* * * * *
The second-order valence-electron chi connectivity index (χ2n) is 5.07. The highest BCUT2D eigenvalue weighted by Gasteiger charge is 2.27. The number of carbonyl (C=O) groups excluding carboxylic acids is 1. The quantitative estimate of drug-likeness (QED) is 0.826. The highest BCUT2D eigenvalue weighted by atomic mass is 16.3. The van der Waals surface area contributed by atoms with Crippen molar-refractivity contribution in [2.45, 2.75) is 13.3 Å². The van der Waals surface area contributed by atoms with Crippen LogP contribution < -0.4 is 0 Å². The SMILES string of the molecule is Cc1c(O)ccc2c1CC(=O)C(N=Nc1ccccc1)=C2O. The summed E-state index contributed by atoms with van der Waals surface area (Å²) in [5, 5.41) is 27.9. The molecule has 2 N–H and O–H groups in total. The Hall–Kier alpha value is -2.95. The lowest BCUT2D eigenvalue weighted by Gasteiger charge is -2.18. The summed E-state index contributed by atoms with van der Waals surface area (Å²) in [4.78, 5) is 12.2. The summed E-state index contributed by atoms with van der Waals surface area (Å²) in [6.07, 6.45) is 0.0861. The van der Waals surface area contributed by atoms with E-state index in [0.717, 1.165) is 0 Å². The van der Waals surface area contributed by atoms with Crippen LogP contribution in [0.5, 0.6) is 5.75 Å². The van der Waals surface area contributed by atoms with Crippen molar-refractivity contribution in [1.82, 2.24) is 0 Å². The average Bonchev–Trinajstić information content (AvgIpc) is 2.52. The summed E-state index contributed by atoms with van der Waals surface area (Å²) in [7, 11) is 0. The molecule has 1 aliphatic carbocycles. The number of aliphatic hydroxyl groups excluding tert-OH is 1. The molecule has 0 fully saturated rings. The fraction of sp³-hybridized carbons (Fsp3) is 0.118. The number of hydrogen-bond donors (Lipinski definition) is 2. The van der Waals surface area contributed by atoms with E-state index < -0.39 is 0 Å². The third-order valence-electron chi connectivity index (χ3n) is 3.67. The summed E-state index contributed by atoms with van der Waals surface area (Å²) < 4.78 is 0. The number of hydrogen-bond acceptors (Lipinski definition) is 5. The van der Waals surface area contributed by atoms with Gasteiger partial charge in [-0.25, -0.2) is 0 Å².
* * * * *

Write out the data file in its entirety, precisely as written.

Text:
The second-order valence-electron chi connectivity index (χ2n) is 5.07. The highest BCUT2D eigenvalue weighted by Gasteiger charge is 2.27. The number of carbonyl (C=O) groups excluding carboxylic acids is 1. The quantitative estimate of drug-likeness (QED) is 0.826. The highest BCUT2D eigenvalue weighted by atomic mass is 16.3. The van der Waals surface area contributed by atoms with Crippen molar-refractivity contribution in [2.45, 2.75) is 13.3 Å². The van der Waals surface area contributed by atoms with Crippen LogP contribution < -0.4 is 0 Å². The SMILES string of the molecule is Cc1c(O)ccc2c1CC(=O)C(N=Nc1ccccc1)=C2O. The summed E-state index contributed by atoms with van der Waals surface area (Å²) in [5, 5.41) is 27.9. The molecule has 2 N–H and O–H groups in total. The Hall–Kier alpha value is -2.95. The lowest BCUT2D eigenvalue weighted by Gasteiger charge is -2.18. The summed E-state index contributed by atoms with van der Waals surface area (Å²) in [4.78, 5) is 12.2. The summed E-state index contributed by atoms with van der Waals surface area (Å²) in [6.07, 6.45) is 0.0861. The van der Waals surface area contributed by atoms with E-state index in [0.717, 1.165) is 0 Å². The van der Waals surface area contributed by atoms with Crippen LogP contribution in [0.5, 0.6) is 5.75 Å². The van der Waals surface area contributed by atoms with Crippen molar-refractivity contribution in [1.82, 2.24) is 0 Å². The average Bonchev–Trinajstić information content (AvgIpc) is 2.52. The summed E-state index contributed by atoms with van der Waals surface area (Å²) in [7, 11) is 0. The molecule has 1 aliphatic carbocycles. The number of aliphatic hydroxyl groups excluding tert-OH is 1. The molecule has 0 fully saturated rings. The fraction of sp³-hybridized carbons (Fsp3) is 0.118. The number of hydrogen-bond donors (Lipinski definition) is 2. The van der Waals surface area contributed by atoms with E-state index < -0.39 is 0 Å². The third-order valence-electron chi connectivity index (χ3n) is 3.67. The summed E-state index contributed by atoms with van der Waals surface area (Å²) < 4.78 is 0. The number of hydrogen-bond acceptors (Lipinski definition) is 5. The van der Waals surface area contributed by atoms with Gasteiger partial charge in [-0.25, -0.2) is 0 Å².